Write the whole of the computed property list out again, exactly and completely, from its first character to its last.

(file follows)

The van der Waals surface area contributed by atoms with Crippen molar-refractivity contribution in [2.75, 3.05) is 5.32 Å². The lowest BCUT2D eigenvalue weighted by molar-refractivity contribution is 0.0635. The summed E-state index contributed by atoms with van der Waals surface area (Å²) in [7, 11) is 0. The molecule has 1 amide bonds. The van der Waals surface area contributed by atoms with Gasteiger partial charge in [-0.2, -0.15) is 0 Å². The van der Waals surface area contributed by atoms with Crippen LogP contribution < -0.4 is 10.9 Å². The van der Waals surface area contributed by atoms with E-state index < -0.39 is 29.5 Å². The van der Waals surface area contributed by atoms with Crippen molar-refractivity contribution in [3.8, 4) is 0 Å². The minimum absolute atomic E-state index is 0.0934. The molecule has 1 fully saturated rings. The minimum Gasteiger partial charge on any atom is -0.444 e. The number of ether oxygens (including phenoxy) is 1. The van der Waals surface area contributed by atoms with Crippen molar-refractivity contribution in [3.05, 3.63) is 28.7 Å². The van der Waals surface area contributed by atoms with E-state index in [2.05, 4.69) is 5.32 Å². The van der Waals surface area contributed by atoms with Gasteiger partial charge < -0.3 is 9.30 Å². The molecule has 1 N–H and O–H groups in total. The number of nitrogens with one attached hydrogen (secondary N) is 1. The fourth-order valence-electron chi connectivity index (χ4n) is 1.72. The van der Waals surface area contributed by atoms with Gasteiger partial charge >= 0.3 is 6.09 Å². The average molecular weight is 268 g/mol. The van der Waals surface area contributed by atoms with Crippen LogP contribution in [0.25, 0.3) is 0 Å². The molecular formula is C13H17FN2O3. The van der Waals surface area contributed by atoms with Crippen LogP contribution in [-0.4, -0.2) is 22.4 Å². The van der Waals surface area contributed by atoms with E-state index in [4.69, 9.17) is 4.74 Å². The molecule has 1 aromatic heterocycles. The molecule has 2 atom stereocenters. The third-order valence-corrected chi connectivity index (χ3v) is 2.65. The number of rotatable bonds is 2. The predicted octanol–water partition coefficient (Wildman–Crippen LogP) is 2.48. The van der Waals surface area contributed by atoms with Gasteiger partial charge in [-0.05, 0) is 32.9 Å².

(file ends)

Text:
The van der Waals surface area contributed by atoms with Crippen molar-refractivity contribution in [2.75, 3.05) is 5.32 Å². The lowest BCUT2D eigenvalue weighted by molar-refractivity contribution is 0.0635. The summed E-state index contributed by atoms with van der Waals surface area (Å²) in [7, 11) is 0. The molecule has 1 amide bonds. The van der Waals surface area contributed by atoms with Gasteiger partial charge in [-0.2, -0.15) is 0 Å². The van der Waals surface area contributed by atoms with Crippen LogP contribution < -0.4 is 10.9 Å². The van der Waals surface area contributed by atoms with E-state index < -0.39 is 29.5 Å². The van der Waals surface area contributed by atoms with Crippen molar-refractivity contribution in [3.8, 4) is 0 Å². The minimum absolute atomic E-state index is 0.0934. The molecule has 1 fully saturated rings. The minimum Gasteiger partial charge on any atom is -0.444 e. The number of ether oxygens (including phenoxy) is 1. The van der Waals surface area contributed by atoms with Crippen molar-refractivity contribution in [3.05, 3.63) is 28.7 Å². The van der Waals surface area contributed by atoms with E-state index in [2.05, 4.69) is 5.32 Å². The van der Waals surface area contributed by atoms with Gasteiger partial charge < -0.3 is 9.30 Å². The molecule has 1 N–H and O–H groups in total. The number of nitrogens with one attached hydrogen (secondary N) is 1. The fourth-order valence-electron chi connectivity index (χ4n) is 1.72. The van der Waals surface area contributed by atoms with Gasteiger partial charge >= 0.3 is 6.09 Å². The average molecular weight is 268 g/mol. The van der Waals surface area contributed by atoms with Crippen LogP contribution in [0.25, 0.3) is 0 Å². The molecular formula is C13H17FN2O3. The van der Waals surface area contributed by atoms with Crippen LogP contribution in [-0.4, -0.2) is 22.4 Å². The van der Waals surface area contributed by atoms with E-state index in [4.69, 9.17) is 4.74 Å². The molecule has 1 aromatic heterocycles. The molecule has 2 atom stereocenters. The third-order valence-corrected chi connectivity index (χ3v) is 2.65. The number of rotatable bonds is 2. The predicted octanol–water partition coefficient (Wildman–Crippen LogP) is 2.48. The van der Waals surface area contributed by atoms with Gasteiger partial charge in [-0.05, 0) is 32.9 Å².